On June 21, the FTC released updated guidance designed to assist businesses when complying with the Children’s Online Privacy Protection Rule (COPPA), which regulates what websites and online services are required to do to ensure the protection of children’s privacy and safety online. Specifically, the updates address the following issues: (i) the method by which companies monitor the collection of personal data as technology evolves in order to stay compliant; (ii) they ways COPPA impacts the “Internet of Things” as new “connected devices” continue to expand beyond websites and mobile apps; and (iii) new methods such as “ knowledge-based authentication questions and using facial recognition to get a match with a verified photo ID” to obtain parental consent. Additionally, the FTC revised its Six-Step Compliance Plan for Your Business to help companies determine whether they are covered by COPPA and how to comply with the rule.

    Agency Rule-Making & Guidance FTC Privacy Cyber Risk & Data Security Compliance Internet of Things

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  • OCC Issues New Comptroller’s Licensing Manual Booklet to Provide Guidance on Articles of Association Amendments, Charters, and Bylaws

    Agency Rule-Making & Guidance

    On June 19, the Office of the Comptroller of the Currency (OCC) released Bulletin OCC 2017-23 announcing a new booklet designed to provide consolidated guidance on several policies and procedures impacting national banks and federal savings associations when forming the framework of articles of association or charter documents. The “Articles of Association, Charter, and Bylaw Amendments” booklet, which is a part of the Comptroller’s Licensing Manual, covers:

    • regulatory requirements for articles of association, charters, and bylaws;
    • an overview of the process required to notify the OCC or obtain OCC approval of an amendment;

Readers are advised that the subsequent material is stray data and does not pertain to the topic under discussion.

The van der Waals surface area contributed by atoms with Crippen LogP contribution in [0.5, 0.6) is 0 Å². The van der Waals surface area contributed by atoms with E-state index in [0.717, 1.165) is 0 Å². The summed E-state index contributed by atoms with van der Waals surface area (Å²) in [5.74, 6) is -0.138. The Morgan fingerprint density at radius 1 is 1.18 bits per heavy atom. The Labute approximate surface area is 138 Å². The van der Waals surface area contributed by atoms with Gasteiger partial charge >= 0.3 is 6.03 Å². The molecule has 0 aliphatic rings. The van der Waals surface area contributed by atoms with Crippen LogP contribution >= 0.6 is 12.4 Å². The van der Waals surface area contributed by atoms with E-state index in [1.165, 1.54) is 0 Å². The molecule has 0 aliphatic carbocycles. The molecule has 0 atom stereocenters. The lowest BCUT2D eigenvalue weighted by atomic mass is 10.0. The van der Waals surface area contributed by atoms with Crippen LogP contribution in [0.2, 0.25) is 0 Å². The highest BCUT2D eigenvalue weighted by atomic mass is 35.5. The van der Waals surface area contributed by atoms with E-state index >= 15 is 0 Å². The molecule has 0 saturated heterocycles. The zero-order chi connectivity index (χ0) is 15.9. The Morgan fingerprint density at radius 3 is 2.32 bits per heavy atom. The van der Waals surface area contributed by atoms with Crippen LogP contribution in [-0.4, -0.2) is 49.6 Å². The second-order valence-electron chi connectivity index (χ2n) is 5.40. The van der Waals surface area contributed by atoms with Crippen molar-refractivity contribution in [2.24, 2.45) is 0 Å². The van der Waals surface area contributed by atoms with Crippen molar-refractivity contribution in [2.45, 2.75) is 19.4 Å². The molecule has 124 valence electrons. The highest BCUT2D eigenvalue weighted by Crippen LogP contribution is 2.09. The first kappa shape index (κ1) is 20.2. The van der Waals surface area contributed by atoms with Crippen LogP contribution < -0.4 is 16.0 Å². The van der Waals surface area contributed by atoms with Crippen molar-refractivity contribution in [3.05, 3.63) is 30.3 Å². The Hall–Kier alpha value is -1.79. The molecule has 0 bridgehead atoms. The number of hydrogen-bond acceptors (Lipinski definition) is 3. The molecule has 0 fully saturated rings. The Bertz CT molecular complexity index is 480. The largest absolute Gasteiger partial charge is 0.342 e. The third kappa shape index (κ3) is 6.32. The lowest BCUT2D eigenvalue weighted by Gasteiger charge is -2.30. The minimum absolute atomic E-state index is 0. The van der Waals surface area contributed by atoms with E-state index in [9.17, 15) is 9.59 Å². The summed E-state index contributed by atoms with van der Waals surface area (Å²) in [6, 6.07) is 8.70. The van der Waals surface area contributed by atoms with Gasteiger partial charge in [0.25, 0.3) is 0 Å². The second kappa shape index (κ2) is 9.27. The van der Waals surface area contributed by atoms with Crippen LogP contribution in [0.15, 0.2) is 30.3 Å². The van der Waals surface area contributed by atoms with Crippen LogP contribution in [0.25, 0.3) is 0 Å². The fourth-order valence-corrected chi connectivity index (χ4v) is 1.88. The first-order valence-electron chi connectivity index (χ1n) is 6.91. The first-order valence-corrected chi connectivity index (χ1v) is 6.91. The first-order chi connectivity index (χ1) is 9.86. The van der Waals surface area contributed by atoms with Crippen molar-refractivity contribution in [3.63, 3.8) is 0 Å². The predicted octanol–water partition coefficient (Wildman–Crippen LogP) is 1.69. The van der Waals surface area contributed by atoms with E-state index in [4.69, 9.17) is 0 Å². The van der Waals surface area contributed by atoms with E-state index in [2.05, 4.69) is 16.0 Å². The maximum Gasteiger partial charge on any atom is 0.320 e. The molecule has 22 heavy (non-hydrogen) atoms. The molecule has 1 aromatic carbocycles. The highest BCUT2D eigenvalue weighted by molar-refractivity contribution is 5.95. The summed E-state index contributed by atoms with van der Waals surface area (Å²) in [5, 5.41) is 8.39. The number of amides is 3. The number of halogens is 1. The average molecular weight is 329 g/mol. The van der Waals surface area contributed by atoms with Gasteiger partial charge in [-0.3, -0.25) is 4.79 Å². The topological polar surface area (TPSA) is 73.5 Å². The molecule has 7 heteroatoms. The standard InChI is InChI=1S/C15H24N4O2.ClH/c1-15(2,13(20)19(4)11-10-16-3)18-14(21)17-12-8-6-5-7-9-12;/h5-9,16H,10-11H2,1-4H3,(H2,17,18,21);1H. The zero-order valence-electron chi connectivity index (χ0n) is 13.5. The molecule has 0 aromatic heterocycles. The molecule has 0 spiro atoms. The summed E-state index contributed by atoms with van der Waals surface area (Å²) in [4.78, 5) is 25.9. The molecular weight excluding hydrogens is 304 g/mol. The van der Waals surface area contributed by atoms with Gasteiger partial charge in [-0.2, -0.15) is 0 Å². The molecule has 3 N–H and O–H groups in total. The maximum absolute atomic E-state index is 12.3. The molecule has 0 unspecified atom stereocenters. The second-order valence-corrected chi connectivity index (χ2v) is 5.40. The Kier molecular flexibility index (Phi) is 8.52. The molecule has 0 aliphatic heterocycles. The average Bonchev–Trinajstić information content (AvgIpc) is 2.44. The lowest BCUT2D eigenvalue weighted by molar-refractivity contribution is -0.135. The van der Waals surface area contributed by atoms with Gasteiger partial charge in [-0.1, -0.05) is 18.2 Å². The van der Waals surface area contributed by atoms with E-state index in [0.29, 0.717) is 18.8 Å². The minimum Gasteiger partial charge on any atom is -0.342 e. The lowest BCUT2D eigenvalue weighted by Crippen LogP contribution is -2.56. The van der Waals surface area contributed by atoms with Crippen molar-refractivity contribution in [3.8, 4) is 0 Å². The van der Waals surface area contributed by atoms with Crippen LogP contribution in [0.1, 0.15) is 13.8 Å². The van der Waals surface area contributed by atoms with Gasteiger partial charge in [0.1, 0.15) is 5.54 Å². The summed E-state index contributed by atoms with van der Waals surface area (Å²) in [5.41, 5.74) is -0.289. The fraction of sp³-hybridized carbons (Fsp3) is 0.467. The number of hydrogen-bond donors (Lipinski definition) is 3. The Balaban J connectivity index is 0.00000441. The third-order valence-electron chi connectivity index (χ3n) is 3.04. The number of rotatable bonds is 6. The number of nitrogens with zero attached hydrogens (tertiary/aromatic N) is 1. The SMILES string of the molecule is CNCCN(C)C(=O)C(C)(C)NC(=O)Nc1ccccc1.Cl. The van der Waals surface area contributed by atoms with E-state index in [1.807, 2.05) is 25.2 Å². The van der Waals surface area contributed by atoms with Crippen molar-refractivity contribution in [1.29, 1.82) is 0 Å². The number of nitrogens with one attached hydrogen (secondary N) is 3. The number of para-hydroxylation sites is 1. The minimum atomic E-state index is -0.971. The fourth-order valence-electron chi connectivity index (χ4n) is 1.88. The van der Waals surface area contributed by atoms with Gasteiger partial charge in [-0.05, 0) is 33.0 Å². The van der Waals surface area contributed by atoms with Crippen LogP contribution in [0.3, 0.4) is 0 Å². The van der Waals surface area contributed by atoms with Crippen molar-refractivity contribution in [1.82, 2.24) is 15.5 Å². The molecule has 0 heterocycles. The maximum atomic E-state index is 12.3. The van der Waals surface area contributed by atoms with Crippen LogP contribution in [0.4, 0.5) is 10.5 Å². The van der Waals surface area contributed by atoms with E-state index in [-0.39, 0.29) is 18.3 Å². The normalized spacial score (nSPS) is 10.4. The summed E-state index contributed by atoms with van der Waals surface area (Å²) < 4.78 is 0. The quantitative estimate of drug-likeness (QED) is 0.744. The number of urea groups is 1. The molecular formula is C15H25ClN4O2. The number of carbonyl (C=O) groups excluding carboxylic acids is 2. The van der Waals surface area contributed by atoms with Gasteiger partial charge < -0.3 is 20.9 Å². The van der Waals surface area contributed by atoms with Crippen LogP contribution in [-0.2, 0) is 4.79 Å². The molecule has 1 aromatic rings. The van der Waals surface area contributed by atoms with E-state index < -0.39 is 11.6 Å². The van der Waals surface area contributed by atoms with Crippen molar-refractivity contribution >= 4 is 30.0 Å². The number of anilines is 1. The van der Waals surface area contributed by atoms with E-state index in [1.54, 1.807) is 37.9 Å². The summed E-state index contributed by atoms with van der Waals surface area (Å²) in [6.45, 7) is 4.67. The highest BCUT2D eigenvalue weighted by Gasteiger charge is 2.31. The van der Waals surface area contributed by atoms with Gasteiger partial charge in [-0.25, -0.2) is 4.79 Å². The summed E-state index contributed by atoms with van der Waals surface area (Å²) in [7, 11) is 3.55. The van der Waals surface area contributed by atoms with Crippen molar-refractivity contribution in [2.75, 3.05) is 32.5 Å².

• requirements for the content of the articles of association, charters, and bylaws;
    • actions a national bank or federal savings association should take during the amendment process; and
    • references and links to informational resources and sample documents that national banks or federal savings associations may use during the amendment process.

    Agency Rule-Making & Guidance OCC Enforcement

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  • OCC Announces May 2017 Enforcement Actions

    Federal Issues

    On June 16, the OCC released a list of new enforcement actions taken against national banks, federal savings associations, and former institution-affiliated parties as well as a list of existing enforcement actions that were terminated in May. The actions include cease and desist, civil money penalties (CMP), and removal/prohibition orders. Among the actions, a senior loan originator of an Illinois bank was ordered to cease and desist and pay a CMP of $8,000 due to breaches of fiduciary duty and unsafe or unsound practices involving the transfer via unencrypted email of confidential consumer financial information.

    Federal Issues OCC Enforcement

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  • Bipartisan Coalition of State Attorneys General File Petition to the FCC Seeking Broadband Consumer Protections

    Agency Rule-Making & Guidance

    On June 19, New York Attorney General Eric T. Schneiderman announced a petition filed on behalf of a bipartisan coalition of 35 state attorneys general to jointly oppose a cable and telecommunications industry petition, which is intended to stop state and local authorities from enforcing state consumer protection laws and leave the regulating of broadband disclosure requirements to the authority of the FCC. In seeking a declaratory ruling from the FCC, the industry groups request confirmation and clarification on federal regulatory requirements governing broadband speed disclosures, and further assert that “national, uniform rules [are] particularly important” once the FCC launches procedures to implement a “national ‘light-touch framework.’” In response to the petition, the FCC filed a public notice for comment on May 17. The state attorneys general, in responding to the request, claim the petition “asks the FCC to convert a limited safe harbor from FCC’s own enforcement, into blanket federal and state immunity for fixed and wireless broadband companies from liability for false statements contained in advertisements and marketing.” Furthermore, they assert that the industry groups are seeking a ruling that exceeds the FCC’s authority, is “procedurally improper,” and would “upend the longstanding dual federal-state regulation of deceptive practices in the telecommunications industry—which would leave consumers across the country without the basic state protections from unfair and deceptive business practices.”